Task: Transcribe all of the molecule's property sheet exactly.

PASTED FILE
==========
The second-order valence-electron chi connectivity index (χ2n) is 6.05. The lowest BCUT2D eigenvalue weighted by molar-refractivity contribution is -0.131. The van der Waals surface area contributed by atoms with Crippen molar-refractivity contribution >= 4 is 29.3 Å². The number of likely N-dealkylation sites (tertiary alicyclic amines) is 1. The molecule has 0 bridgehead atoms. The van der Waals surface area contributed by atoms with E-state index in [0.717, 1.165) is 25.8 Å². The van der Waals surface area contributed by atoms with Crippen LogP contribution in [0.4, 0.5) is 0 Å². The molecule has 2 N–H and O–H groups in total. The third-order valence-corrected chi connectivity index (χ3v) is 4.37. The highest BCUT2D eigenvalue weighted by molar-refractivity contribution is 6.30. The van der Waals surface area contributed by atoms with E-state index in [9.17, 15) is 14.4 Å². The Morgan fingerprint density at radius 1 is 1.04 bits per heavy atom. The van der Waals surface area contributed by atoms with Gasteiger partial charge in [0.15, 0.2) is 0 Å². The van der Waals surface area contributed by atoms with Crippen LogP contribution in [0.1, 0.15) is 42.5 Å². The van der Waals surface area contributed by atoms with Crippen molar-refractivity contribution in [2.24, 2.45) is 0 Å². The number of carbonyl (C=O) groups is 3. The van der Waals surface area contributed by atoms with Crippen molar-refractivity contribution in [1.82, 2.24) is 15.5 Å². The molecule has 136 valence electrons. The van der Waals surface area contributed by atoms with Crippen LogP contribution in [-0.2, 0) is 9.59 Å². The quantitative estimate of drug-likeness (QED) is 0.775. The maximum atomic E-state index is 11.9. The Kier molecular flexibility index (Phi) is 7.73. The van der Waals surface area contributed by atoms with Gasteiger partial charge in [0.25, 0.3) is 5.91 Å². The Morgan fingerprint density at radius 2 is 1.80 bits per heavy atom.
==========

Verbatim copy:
The second-order valence-electron chi connectivity index (χ2n) is 6.05. The lowest BCUT2D eigenvalue weighted by molar-refractivity contribution is -0.131. The van der Waals surface area contributed by atoms with Crippen molar-refractivity contribution >= 4 is 29.3 Å². The number of likely N-dealkylation sites (tertiary alicyclic amines) is 1. The molecule has 0 bridgehead atoms. The van der Waals surface area contributed by atoms with E-state index in [0.717, 1.165) is 25.8 Å². The van der Waals surface area contributed by atoms with Crippen LogP contribution in [0.4, 0.5) is 0 Å². The molecule has 2 N–H and O–H groups in total. The third-order valence-corrected chi connectivity index (χ3v) is 4.37. The highest BCUT2D eigenvalue weighted by molar-refractivity contribution is 6.30. The van der Waals surface area contributed by atoms with E-state index in [9.17, 15) is 14.4 Å². The Morgan fingerprint density at radius 1 is 1.04 bits per heavy atom. The van der Waals surface area contributed by atoms with Gasteiger partial charge in [0.15, 0.2) is 0 Å². The van der Waals surface area contributed by atoms with Crippen LogP contribution in [0.1, 0.15) is 42.5 Å². The van der Waals surface area contributed by atoms with Crippen molar-refractivity contribution in [2.24, 2.45) is 0 Å². The number of carbonyl (C=O) groups is 3. The van der Waals surface area contributed by atoms with Crippen molar-refractivity contribution in [1.82, 2.24) is 15.5 Å². The molecule has 136 valence electrons. The van der Waals surface area contributed by atoms with Crippen LogP contribution in [-0.2, 0) is 9.59 Å². The quantitative estimate of drug-likeness (QED) is 0.775. The maximum atomic E-state index is 11.9. The Kier molecular flexibility index (Phi) is 7.73. The van der Waals surface area contributed by atoms with Gasteiger partial charge in [0.25, 0.3) is 5.91 Å². The Morgan fingerprint density at radius 2 is 1.80 bits per heavy atom.